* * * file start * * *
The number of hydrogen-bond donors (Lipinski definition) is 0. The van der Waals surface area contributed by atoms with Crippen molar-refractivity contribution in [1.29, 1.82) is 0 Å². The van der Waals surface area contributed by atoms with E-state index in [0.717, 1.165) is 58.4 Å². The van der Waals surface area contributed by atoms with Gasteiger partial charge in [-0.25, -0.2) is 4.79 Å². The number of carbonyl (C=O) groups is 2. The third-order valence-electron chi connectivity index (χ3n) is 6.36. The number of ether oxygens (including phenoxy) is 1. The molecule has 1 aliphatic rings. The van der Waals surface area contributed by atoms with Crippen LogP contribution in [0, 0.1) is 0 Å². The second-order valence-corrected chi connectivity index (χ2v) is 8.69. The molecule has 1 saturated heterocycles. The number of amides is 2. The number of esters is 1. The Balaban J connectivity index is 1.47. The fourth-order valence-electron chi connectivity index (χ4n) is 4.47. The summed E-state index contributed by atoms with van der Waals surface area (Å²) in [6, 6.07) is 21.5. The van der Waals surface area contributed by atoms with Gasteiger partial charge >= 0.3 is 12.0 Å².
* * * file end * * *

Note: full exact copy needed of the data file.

The number of hydrogen-bond donors (Lipinski definition) is 0. The van der Waals surface area contributed by atoms with Crippen molar-refractivity contribution in [1.29, 1.82) is 0 Å². The van der Waals surface area contributed by atoms with E-state index in [0.717, 1.165) is 58.4 Å². The van der Waals surface area contributed by atoms with Gasteiger partial charge in [-0.25, -0.2) is 4.79 Å². The number of carbonyl (C=O) groups is 2. The third-order valence-electron chi connectivity index (χ3n) is 6.36. The number of ether oxygens (including phenoxy) is 1. The molecule has 1 aliphatic rings. The van der Waals surface area contributed by atoms with Crippen LogP contribution in [0, 0.1) is 0 Å². The second-order valence-corrected chi connectivity index (χ2v) is 8.69. The molecule has 1 saturated heterocycles. The number of amides is 2. The number of esters is 1. The Balaban J connectivity index is 1.47. The fourth-order valence-electron chi connectivity index (χ4n) is 4.47. The summed E-state index contributed by atoms with van der Waals surface area (Å²) in [6, 6.07) is 21.5. The van der Waals surface area contributed by atoms with Gasteiger partial charge >= 0.3 is 12.0 Å².